Yesterday at the University of Washington, I gave a seminar talk of my thoughts on community and alternative currencies. Lots of good, challenging questions. This marks the first time that I presented TraceEval to a group of people, and although I was nervous at first, I was glad that I did it.
I’m also waiting to hear back from other opportunities to present my ideas. In addition, I want to finish prototyping an easy-to-use implementation that I’m hoping to deploy next year. I will follow-up on the invitation to try Flora as a testbed and continue prototyping for the remainder of the year.
TraceEval is the new, unifying project name that ties-in the various components that have been proposed and prototyped on this site. ‘TraceEval’ evokes the main goal of tyaga.org, which is to prototype a framework of traceable currencies that are evaluated for acceptability at the time of payment. The primary considerations in TraceEval are:
A currency ‘brand’ is traceable to the issuing person or organization the serves a market or social need. This approach is different from both community currencies, such as LETS, and peer-to-peer lending systems, such as Ripple. There is no guarantee of currency brand acceptability between entities. For example, a seller would only accept a payment, or a nonprofit would only accept a donation, if the recipient supports the mission and activities of a payer or donor.
Prototypes that are planned under the ‘brands’ category are example websites, inventory systems, and simple online commerce systems. There are older prototypes using blogger, and the obviously made up ‘iSchool.edu’ and ‘food2go.com’ on this site, but those were part of Prowl which I consider outdated and pretty much abandoned (unless I could be convinced to go back to it).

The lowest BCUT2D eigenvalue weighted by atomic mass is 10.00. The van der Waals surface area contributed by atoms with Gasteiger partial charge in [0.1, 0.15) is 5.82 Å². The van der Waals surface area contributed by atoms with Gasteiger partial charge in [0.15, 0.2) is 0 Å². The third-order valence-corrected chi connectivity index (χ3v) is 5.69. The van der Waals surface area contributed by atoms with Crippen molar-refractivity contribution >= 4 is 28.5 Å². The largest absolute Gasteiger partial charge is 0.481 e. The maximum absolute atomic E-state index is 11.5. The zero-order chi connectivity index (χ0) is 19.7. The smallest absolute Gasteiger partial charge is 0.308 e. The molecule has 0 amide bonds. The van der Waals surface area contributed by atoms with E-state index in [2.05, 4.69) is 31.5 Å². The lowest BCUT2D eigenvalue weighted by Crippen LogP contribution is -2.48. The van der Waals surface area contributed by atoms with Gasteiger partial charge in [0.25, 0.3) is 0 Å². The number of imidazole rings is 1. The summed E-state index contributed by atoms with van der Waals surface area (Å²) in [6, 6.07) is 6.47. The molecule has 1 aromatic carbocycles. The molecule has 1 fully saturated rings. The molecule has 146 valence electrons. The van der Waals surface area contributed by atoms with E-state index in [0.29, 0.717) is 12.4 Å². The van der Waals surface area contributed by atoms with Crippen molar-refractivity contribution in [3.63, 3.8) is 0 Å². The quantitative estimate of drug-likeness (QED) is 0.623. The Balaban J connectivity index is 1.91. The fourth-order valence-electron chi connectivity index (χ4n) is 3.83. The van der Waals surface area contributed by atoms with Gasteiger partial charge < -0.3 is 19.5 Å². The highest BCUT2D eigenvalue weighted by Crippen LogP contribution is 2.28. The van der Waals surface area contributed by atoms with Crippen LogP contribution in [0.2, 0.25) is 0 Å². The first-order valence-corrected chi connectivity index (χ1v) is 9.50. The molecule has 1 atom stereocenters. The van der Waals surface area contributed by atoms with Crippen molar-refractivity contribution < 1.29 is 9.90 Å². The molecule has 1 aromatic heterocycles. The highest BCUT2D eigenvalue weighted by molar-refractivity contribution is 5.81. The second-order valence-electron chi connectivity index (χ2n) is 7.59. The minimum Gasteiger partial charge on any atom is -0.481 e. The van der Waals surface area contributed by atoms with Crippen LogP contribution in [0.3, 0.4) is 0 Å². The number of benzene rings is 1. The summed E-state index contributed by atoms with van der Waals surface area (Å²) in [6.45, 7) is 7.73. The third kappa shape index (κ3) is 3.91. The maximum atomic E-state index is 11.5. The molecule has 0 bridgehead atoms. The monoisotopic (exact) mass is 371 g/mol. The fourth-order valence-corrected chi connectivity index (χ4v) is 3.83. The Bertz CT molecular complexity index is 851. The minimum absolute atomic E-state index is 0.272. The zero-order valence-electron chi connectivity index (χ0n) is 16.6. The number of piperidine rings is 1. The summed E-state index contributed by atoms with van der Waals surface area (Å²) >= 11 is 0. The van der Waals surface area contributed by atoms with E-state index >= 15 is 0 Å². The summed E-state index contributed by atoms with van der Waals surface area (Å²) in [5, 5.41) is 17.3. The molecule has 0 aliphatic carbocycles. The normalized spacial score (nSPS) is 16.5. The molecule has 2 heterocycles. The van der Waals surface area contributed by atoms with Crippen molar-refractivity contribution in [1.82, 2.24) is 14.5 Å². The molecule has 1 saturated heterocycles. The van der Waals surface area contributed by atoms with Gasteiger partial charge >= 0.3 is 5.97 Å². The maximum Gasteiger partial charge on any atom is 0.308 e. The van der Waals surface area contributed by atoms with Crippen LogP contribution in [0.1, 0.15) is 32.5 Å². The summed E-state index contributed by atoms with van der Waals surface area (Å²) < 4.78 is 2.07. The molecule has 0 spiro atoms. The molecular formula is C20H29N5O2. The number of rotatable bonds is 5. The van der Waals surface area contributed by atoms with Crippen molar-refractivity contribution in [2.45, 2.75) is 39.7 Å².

Currency is self-issued periodically as revenue and expense budgets of an entity. This is how currencies are made traceable in TraceEval. Budgets are non-transferrable between entities, which lessens the pressure for an entity to accept payments, since every entity is able to issue its own expense budget.
Prototypes that fall under the ‘budgets’ category include the proposed OCAUP accounting lifecycle/convention/model, the implemented NPX accounting system with the smart-phone inspired user interface, and the Interentity Payment Protocol (IPP).
Indexers, auditors, and other service providers are needed to make sense of published currency activity and to advise on currency brand reputation. The evaluation part in TraceEval would not be possible without these service providers. The expectation is for TraceEval service provider to spontaneously arise much like the diverse offerings of browser options or search engines in the early days of the Web.
There is much work to be done as far as prototyping TraceEval bots. So far, there is only a mock-up of what a currency brand index website might look like, maybe similar to a NASDAQ of currency brands. The only other prototype to-date was coded as part of simulation studies.
Most of this post was borrowed from another post in another blog. There will be a slow shift away from the ‘satconomy’ moniker in favor of TraceEval. The philosophical or conceptual framework in satconomy is, I think, still valid. TraceEval just happens to be a better term that captures the goal of the framework and the motivation behind the prototypes.